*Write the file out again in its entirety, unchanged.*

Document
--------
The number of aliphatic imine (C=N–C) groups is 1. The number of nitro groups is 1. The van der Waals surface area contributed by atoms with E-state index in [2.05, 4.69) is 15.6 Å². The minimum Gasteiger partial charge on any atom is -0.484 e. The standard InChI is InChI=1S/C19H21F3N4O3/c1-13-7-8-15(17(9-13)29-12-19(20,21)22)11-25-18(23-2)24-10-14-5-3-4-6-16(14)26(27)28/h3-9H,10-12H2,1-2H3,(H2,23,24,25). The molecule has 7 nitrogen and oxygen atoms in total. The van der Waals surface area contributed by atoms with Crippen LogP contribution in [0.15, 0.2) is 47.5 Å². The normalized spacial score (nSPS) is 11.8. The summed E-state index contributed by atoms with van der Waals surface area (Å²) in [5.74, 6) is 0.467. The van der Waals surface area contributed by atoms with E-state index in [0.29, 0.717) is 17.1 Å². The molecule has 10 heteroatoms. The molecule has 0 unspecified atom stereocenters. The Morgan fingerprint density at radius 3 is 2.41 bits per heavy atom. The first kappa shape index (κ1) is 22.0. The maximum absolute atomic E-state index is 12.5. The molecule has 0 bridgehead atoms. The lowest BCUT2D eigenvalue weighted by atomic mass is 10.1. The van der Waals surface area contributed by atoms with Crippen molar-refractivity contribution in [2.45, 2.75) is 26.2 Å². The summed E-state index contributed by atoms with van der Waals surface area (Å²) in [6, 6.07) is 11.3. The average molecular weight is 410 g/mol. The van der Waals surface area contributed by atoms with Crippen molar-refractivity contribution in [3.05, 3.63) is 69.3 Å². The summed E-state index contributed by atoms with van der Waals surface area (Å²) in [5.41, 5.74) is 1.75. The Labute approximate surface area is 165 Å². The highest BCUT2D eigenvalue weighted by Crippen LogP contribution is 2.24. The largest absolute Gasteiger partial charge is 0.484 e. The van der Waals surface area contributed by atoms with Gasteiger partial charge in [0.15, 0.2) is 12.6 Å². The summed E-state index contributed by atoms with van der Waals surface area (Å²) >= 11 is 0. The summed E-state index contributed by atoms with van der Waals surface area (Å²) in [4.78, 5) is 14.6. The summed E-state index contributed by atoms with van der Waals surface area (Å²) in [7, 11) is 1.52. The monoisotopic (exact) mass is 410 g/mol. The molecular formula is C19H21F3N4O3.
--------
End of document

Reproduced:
The number of aliphatic imine (C=N–C) groups is 1. The number of nitro groups is 1. The van der Waals surface area contributed by atoms with E-state index in [2.05, 4.69) is 15.6 Å². The minimum Gasteiger partial charge on any atom is -0.484 e. The standard InChI is InChI=1S/C19H21F3N4O3/c1-13-7-8-15(17(9-13)29-12-19(20,21)22)11-25-18(23-2)24-10-14-5-3-4-6-16(14)26(27)28/h3-9H,10-12H2,1-2H3,(H2,23,24,25). The molecule has 7 nitrogen and oxygen atoms in total. The van der Waals surface area contributed by atoms with Crippen LogP contribution in [0.15, 0.2) is 47.5 Å². The normalized spacial score (nSPS) is 11.8. The summed E-state index contributed by atoms with van der Waals surface area (Å²) in [5.74, 6) is 0.467. The van der Waals surface area contributed by atoms with E-state index in [0.29, 0.717) is 17.1 Å². The molecule has 10 heteroatoms. The molecule has 0 unspecified atom stereocenters. The Morgan fingerprint density at radius 3 is 2.41 bits per heavy atom. The first kappa shape index (κ1) is 22.0. The maximum absolute atomic E-state index is 12.5. The molecule has 0 bridgehead atoms. The lowest BCUT2D eigenvalue weighted by atomic mass is 10.1. The van der Waals surface area contributed by atoms with Crippen molar-refractivity contribution in [2.45, 2.75) is 26.2 Å². The summed E-state index contributed by atoms with van der Waals surface area (Å²) in [6, 6.07) is 11.3. The average molecular weight is 410 g/mol. The van der Waals surface area contributed by atoms with Crippen molar-refractivity contribution in [3.05, 3.63) is 69.3 Å². The summed E-state index contributed by atoms with van der Waals surface area (Å²) in [5.41, 5.74) is 1.75. The Labute approximate surface area is 165 Å². The highest BCUT2D eigenvalue weighted by Crippen LogP contribution is 2.24. The largest absolute Gasteiger partial charge is 0.484 e. The van der Waals surface area contributed by atoms with Gasteiger partial charge in [0.15, 0.2) is 12.6 Å². The summed E-state index contributed by atoms with van der Waals surface area (Å²) >= 11 is 0. The summed E-state index contributed by atoms with van der Waals surface area (Å²) in [4.78, 5) is 14.6. The summed E-state index contributed by atoms with van der Waals surface area (Å²) in [7, 11) is 1.52. The monoisotopic (exact) mass is 410 g/mol. The molecular formula is C19H21F3N4O3.